The Value Reporting Foundation is a global nonprofit organization that offers a comprehensive suite of resources designed to help businesses and investors develop a shared understanding of enterprise value — how it is created, preserved or eroded over time. The resources — including Integrated Thinking Principles, the Integrated Reporting Framework and SASB Standards — can be used alone or in combination, depending on business needs. These tools, already adopted in over 70 countries, comprise the 21st century market infrastructure needed to develop, manage and communicate strategy that creates long-term value and drives improved performance.
As I blogged last fall when this merger was announced, the VRF also intends to support other organizations such as the IFRS Foundation. There seems to be an acknowledgement that there are too many players in the “reporting framework” space right now. That makes it difficult for companies to determine what’s important to disclose and difficult for investors to compare disclosures.
The Value Reporting Foundation may have more global reach & influence than the IIRC or SASB had on their own – with SASB gaining a lot of acceptance in the US but not oversees, and the inverse being true for IIRC. Michael Bloomberg, who is the chair of the TCFD and who has been a SASB supporter since its early days, is also a Chair Emeritus of the new organization. It remains to be seen whether or how any of these standards will get adopted by national regulators.
All of the existing resources from the IIRC and SASB remain available on their websites for now – but you can also visit the new VRF website for more tools.
– Liz Dunshee
We’re regularly posting new podcasts for members! In this 25-minute episode, Dave Lynn and McKesson’s Jim Brashear take a deep dive in to the SEC’s new requirements for electronic signatures for SEC filings. Topics include:
– Background of Signature Requirements
– The SEC’s Regulation S-T Rule Changes
– How to Authenticate an Individual’s Identity
– Addressing Non-Repudiation
– Initial Electronic Signature Authentication Document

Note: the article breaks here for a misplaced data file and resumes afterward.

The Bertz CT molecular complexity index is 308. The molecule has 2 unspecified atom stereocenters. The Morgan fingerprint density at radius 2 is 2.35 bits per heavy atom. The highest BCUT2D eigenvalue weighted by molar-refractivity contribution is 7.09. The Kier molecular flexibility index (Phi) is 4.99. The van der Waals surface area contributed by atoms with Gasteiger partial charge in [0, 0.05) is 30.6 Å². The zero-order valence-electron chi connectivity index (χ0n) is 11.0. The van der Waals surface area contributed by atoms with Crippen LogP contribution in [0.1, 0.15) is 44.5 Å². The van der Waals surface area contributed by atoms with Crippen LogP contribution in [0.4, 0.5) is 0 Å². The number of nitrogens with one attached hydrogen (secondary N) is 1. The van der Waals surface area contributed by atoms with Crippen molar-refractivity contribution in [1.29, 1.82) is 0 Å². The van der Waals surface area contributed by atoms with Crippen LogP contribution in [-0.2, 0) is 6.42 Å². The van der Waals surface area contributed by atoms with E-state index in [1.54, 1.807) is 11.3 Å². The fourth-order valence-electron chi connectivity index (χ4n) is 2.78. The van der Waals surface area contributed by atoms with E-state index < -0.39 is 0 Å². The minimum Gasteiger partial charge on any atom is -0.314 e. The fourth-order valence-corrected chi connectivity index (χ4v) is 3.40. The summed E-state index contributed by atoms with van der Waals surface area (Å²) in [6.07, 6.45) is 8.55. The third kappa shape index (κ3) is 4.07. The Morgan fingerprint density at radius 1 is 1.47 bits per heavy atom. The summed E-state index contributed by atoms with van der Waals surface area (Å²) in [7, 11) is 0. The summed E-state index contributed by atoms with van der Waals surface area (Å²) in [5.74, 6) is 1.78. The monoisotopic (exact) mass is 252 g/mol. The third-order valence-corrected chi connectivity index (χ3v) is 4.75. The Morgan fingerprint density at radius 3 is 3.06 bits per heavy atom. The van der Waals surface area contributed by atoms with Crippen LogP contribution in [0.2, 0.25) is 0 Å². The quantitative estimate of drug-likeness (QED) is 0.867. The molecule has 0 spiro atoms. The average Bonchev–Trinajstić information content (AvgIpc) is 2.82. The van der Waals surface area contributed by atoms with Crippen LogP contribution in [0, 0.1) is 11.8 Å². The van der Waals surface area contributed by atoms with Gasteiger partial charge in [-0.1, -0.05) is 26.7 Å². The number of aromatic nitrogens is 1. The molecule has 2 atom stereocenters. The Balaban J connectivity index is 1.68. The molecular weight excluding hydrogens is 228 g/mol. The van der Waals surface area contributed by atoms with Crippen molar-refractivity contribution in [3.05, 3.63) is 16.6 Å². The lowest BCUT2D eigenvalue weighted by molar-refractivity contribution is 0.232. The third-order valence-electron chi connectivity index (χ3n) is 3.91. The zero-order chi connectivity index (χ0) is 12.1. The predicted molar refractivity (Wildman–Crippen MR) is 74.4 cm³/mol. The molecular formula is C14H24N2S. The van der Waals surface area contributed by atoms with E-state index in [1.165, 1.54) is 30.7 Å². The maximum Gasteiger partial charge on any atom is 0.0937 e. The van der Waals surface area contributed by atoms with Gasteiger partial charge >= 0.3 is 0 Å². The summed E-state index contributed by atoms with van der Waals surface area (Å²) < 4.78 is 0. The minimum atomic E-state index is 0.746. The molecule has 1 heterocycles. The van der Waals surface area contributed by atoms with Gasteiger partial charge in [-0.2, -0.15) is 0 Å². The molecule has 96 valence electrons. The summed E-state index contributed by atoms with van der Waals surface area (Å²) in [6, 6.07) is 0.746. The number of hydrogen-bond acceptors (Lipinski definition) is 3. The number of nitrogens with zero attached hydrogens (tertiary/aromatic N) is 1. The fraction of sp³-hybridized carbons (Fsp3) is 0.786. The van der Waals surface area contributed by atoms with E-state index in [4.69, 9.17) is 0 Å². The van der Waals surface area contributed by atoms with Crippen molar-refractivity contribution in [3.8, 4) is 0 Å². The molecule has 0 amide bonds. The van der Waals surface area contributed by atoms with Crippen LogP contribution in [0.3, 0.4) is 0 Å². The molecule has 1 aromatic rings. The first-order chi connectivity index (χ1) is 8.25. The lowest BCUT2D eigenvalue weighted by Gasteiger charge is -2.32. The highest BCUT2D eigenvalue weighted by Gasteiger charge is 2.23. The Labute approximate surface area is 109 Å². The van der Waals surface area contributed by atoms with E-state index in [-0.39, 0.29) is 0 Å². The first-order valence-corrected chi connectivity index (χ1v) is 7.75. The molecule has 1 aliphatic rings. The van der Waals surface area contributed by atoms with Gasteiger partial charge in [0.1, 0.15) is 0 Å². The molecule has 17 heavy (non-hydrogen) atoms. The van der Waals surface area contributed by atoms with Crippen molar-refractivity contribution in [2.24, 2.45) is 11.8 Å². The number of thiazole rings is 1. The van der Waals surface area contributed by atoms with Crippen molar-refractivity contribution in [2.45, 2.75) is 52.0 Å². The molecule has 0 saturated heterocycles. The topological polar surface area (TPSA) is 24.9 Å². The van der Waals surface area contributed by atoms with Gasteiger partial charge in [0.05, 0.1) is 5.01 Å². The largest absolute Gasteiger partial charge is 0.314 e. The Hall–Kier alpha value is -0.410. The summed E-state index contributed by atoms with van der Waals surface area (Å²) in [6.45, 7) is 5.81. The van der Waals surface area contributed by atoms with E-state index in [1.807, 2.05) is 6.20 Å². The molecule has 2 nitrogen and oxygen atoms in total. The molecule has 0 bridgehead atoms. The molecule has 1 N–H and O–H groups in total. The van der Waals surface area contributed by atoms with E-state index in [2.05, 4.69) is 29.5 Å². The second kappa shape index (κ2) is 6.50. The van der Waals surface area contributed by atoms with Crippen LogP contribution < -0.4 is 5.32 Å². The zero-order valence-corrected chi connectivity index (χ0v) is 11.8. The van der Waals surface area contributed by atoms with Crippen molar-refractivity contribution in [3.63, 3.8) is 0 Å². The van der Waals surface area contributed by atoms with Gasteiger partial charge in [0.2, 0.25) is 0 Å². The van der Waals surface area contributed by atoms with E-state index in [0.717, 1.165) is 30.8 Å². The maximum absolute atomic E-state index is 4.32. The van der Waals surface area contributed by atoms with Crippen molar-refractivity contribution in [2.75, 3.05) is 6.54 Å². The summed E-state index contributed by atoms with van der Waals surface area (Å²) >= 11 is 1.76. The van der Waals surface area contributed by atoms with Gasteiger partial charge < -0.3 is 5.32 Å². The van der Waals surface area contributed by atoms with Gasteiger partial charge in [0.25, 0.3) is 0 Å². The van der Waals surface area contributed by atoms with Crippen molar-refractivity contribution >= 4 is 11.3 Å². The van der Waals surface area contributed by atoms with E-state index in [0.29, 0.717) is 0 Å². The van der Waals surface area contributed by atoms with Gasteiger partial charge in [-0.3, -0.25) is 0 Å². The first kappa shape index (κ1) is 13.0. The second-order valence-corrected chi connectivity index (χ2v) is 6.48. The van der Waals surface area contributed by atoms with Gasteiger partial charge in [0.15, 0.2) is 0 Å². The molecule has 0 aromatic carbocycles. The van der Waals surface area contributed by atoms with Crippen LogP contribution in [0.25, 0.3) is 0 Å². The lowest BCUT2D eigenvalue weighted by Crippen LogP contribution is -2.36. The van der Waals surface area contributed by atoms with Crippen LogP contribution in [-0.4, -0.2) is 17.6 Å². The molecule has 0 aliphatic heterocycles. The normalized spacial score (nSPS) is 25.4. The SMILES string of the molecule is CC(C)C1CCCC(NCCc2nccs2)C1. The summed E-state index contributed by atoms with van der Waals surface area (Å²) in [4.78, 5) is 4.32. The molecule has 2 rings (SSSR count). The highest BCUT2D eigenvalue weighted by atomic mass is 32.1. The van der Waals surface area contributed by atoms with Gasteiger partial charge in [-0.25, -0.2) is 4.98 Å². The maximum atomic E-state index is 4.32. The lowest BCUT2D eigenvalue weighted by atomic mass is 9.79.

– Retention of Electronic Signatures
– Liz Dunshee
Insider trading is always a juicy topic in the financial media. Once the spotlight is focused on trades that appear well-timed, Rule 10b5-1 technicalities are of limited use to companies and execs who want to reclaim the narrative – which is especially true when the “safe harbor” trades occur only days after adopting a trading plan. This Bloomberg article shows that those types of details are now getting picked up and scrutinized. Here’s an excerpt:
Short-term plans for stock trades are surprisingly prevalent, hinting at a significant gap in the agency’s surveillance, according to research from Stanford University and the Wharton Business School. The academics there reviewed 20,000 plans filed on paper by corporate leaders. About 38% of the plans call for trades within the same quarter, before earnings results were announced. About 82% have cooling-off periods of fewer than six months. The transactions consistently avoid large losses and foreshadow future price declines, according to the study.
I first blogged back in February about the Stanford research that Bloomberg is citing – the study was getting quite a bit of buzz and was cited by a handful of US Senators who were urging the SEC to take action. Fast-forward to now, and reforms to Rule 10b5-1 are looking more likely in light of SEC Chair Gary Gensler’s remarks earlier this month and the appearance of the rule on the Reg Flex Agenda.
One of the biggest changes that’s being evaluated is whether to propose adding a “cooling off” requirement to the safe harbor. Another potential change would be proposing disclosure about a plan’s adoption date on the Form 4 that’s filed to report the transactions under the plan. Right now, that info is only required on Form 144s, which see very little daylight since they’re typically submitted in paper format to the SEC. That was another big point of contention in the Stanford study.